Online Work Has the Potential to Drive Social Revolution and Gender Equality

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Advances in technology will cause a loss of more than 7 million jobs in the world’s biggest economies within the next five years, according to a World Economic Forum (WEF) report released to coincide with its annual meeting in Davos, Switzerland. And because of their low participation in computer and engineering-related fields, women are expected to lose out the most.

But while robotics and smart systems have begun to displace office and administrative professions, some hope to use the same tech revolution to carry job opportunities to those who have been largely excluded from the global economy.

Through platforms like Elance or Upwork (formerly oDesk), many Western tech companies began outsourcing cheap contractors from developing countries to perform data or content-related services remotely. At first glance, the practice seems to justify a familiar local complaint about globalization: Large Western companies send lower-end jobs abroad.

But a number of pioneering social ventures are seeking to turn this new version of corporate outsourcing into a tool to train and connect unemployed youths and women from impoverished regions with dignified and fairly paid jobs from major tech companies.

The model, known as “impact outsourcing,” targets groups that are traditionally the most excluded from work and educational opportunities, giving them the chance to learn core data and online skills currently in demand from large companies and nongovernmental organizations. The skills include data cleaning, content curation, sentiment analysis and picture tagging.

“The demand for these new services is increasing. Some of the companies we work with are the fastest-growing unicorn companies in Silicon Valley,” said Laura Guzman, editorial director of iMerit. One of the “impact outsourcers,” a company with centers across rural areas of India, iMerit has clients that include Microsoft and TripAdvisor. Attracting jobseekers with training in computing skills through its nonprofit sister foundation, Anudip, iMerit then hires those trained.

“The people who come work with us are often coming from families of farmers, or coal miners that were unable to make a very consistent high-quality living,” Guzman explained.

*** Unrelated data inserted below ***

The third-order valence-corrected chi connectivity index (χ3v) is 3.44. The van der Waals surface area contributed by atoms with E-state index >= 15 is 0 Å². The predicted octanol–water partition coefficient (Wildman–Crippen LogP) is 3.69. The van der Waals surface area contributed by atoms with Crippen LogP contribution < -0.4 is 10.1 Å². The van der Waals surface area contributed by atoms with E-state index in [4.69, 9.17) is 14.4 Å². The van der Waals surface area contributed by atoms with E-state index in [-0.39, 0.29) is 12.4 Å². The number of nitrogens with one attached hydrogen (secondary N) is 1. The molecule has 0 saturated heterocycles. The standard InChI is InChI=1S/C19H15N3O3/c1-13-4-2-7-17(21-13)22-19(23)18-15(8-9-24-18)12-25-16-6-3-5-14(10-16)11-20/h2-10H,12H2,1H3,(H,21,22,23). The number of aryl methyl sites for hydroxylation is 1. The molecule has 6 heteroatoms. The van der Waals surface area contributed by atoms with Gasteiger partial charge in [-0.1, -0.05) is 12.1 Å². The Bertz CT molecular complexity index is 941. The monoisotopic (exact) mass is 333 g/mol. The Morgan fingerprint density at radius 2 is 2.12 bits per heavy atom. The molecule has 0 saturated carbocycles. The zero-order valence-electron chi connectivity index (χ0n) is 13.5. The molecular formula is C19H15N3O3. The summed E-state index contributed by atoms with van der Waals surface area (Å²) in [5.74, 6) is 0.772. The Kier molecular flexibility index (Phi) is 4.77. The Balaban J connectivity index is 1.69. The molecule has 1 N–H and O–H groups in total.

Her employer is one of several computing companies taking advantage of the emerging market in remote online work to benefit underprivileged communities. One, Samasource, employs poor women from developing countries in digital projects for large tech companies. The company has employed several hundred women in northern Namibia to perform digital work for eBay. For many workers, it was their first job, changing their attitudes and positions within their communities.

“Suddenly, they felt part of an economic system, that they had value,” said the company’s founder, Leila Janah, during a WEF panel.

For its promoters, impact outsourcing has a particular appeal as a tool for bringing women into the workforce. The model’s tech focus is seen as having an added benefit: furthering gender advancement in a field that remains heavily male-dominated, even in developed economies. More important for the developing countries where the impact outsourcing companies work is the rippling effect that training women can have. Women who are financially independent not only can serve as an example, encouraging others to enter the labor market, but they also start contributing to the financial ecosystem around them.

“Over time, you see the family starting to see that [the working woman] is more financially independent and that she’s a stronger person outside and inside the workplace,” said Guzman. She recalled how one family, initially hesitant about allowing one daughter to start work, eventually sent their youngest daughter to be trained.